• Terry Amburgey says:

      “Our U S Constitution does not mention the institution of marriage of any kind. The U. S. Supreme Court has no business rendering decisions outside of that document.”

      Luckily, the framers were not brain dead and worried about ‘enumerated rights’ so they included the 9th amendment.

      The enumeration in the Constitution, of certain rights, shall not be construed to deny or disparage others retained by the people.

      • David says:

        I’m still trying to figure out whether or not the institution of marriage is in fact a right of any kind. It’s been around since civilization began, to be sure, but does that make it a right? If it being around since then makes it a right, then the definition that it has been since then ought to be firmly attached to it. (It was likely made for the purpose of making and raising young humans.) You can choose a life partner/partners outside of the confines of a marriage contract; sure, you don’t get the same tax breaks as officially sanctioned marriages, but you don’t the the same tax breaks that rich get when you’re poor either. Biologically speaking same sex unions differ from their heterosexual counterparts since two persons of the same gender are unable to reproduce on their own. (Two ovum cannot create offspring nor can two sperm.) (This distinction differs from sterile couples in that it is obvious from the outset.) Does this mean that they cannot be afforded the same status? No, but it does bring to question what compelling interest the government has in marriage. Is it a matter of reproduction? Companionship? Is it raising offspring? Is there even a reason? IF there is a compelling reason, can certain groups be denied it? Which groups and what criteria? Most importantly, why? Marriage isn’t the only subject that has this kind of fragmentation, so does the Second Amendment.

        The right to defend oneself (directly mentioned in our constitution) has a wide range of difficulties associated with it. Why aren’t carry permits valid across state lines (similar to a marriage certificate)? So there is precedence to states not recognizing rights from other states. As a practical matter (in the state of CA) you can’t carry/use a gun outside of your house or a gun range, which doesn’t make much sense realistically. (If you get attacked on the street, what good is a gun in a carrying case going to be, especially if the ammo has to be in a separate case?) The point of carrying arms is to be ready and able to defend oneself at all times, not just when you’re in your house or at a gun range. The state of CA has effectively nullified the ability of a person to exercise their second amendment right without technically denying it. Therefore, if an enumerated right (right to bear arms) can have fragmented (and legal) enforcement/application, then a non-enumerated right (such as marriage) ought to be able to have fragmented (and legal) enforcement/application.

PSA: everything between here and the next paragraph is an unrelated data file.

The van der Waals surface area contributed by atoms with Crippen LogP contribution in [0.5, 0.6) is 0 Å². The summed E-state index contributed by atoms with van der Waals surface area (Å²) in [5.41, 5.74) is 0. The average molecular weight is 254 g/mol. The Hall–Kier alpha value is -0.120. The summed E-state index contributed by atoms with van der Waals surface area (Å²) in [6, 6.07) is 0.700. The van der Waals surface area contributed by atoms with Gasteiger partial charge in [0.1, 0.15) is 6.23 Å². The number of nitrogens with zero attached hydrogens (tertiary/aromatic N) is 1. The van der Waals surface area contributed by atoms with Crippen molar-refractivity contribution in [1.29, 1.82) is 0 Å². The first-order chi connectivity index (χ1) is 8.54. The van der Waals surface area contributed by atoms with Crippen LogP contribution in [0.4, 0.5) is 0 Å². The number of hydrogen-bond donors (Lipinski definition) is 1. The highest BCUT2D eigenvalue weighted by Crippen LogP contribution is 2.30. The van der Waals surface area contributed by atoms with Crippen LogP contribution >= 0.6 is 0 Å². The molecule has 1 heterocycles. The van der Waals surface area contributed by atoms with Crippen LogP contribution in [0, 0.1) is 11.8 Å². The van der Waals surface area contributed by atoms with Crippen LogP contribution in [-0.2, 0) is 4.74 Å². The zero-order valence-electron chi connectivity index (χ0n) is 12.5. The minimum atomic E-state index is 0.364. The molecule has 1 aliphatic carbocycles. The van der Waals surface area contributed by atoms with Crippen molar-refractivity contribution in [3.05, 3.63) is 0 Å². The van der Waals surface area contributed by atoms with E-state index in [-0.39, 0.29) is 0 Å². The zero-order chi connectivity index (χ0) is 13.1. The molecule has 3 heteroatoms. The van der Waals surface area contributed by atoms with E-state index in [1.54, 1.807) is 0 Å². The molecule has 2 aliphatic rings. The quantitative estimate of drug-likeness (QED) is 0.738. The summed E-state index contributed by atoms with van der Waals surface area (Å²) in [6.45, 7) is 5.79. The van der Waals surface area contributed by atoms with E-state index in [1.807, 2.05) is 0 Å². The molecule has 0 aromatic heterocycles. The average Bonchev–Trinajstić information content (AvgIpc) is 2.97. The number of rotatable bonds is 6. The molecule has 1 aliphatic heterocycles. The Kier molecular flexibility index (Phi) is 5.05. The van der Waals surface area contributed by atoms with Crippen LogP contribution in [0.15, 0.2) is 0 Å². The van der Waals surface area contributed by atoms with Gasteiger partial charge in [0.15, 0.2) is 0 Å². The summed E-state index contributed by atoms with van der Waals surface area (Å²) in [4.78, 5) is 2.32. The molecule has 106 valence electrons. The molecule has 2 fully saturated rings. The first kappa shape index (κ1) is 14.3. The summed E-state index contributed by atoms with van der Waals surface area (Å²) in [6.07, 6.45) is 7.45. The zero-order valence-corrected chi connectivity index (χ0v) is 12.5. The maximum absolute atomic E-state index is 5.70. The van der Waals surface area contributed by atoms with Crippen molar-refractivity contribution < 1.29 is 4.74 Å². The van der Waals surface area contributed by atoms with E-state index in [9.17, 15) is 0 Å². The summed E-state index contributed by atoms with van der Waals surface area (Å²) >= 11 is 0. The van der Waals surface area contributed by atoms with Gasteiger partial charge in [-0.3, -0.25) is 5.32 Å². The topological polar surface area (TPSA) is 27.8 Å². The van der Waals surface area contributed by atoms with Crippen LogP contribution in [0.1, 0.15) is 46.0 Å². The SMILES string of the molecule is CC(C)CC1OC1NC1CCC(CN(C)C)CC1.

For what it’s worth, I suspect the Supreme Court is going to punt on these cases.

      • David: I think you have got it. The real question should be what compelling interest the government has in any form of marriage. There are several possible answers. the current debate does not seem to get us closer to the fundamental issue. I think it’s a distraction.

        I am beginning to feel passionately indifferent to the resolution of the current crisis!

    • Bruce: The Constitution does mention equal protection. That’s the principle, homosexual activists invoke. I would not be quick to decide that it has no merit.

      Equal protection really matters, it seems to me, maybe more than anything else.

  3. Terry Amburgey says:

    “I’m all for government staying out of consenting adult marriage, period. Hetero, homo or otherwise.”

    I couldn’t agree more. Marriage is a religious ceremony and government should have no role whatsoever. There is however a contractual component, the civil union aspect of ‘marriage’. Government can & does get involved in contracts. There should be no discrimination in contracts based on sexual orientation or, for that matter, number of people involved in the contract. If 2 lesbians, 2 gay men, 3 heterosexual men, 2 heterosexual women, and a bisexual women want to form a civil union so be it. If any religious organization refuses to perform a religious ceremong for them so be it.

    • David says:

      I don’t have any qualm with the government getting involved in contracts, since that’s part of the purview of our judicial branch. If individuals decide to be involved in a union of any sort, they ought to make documents (a pre-nup of sorts, i would suppose) detailing how assets are to be split and how children are to be handled if there is a dissolution of the union. If they decide not to make documents detailing this info, it will be very similar (if not identical) to how the court system already deals with non-married separated persons.

  4. Pingback: Homosexual Marriage | Notes On Liberty

  5. Terry: Way back there: The “cultural change” forced by a political minority I mention is simply the right to change the language by threat of state sanction. You could have the behavior and the law, and all the misery of marriage without forcing me to call it “marriage.”

    It’s no a matter of hostility. I loved my first dog more than I loved my first wife. Yet, I was not married to the dog; I was married to the bitch.

    Your contempt for the results of democratic processes comes as no news to me. Scratch a liberal and find a _______.

    I am sorry you did not understand.

  6. Terry Amburgey says:

    “Your contempt for the results of democratic processes comes as no news to me. Scratch a liberal and find a _______.”

    I don’t think I have contempt for democratic processes. I just don’t believe that all outcomes of democratic processes are good. For example I don’t think the victory in Gaza of Hamas was a good thing even though it was the result of a democratic process. The founding fathers of the US were big believers in checks & balances hence the legislative branch has 2 components only one driven by pure numbers.

    I can’t speak for all liberals; in the one case I know well, scratch the liberal and underneath you’ll find an ex-conservative that now knows better.

    “I am sorry you did not understand.”

    No need for an apology. I’m a living case-in-point of the concept of bounded rationality.

  7. Michael says:

    There are three marriage rings:

    The Engagement Ring
    The Wedding Ring
    The Suffering.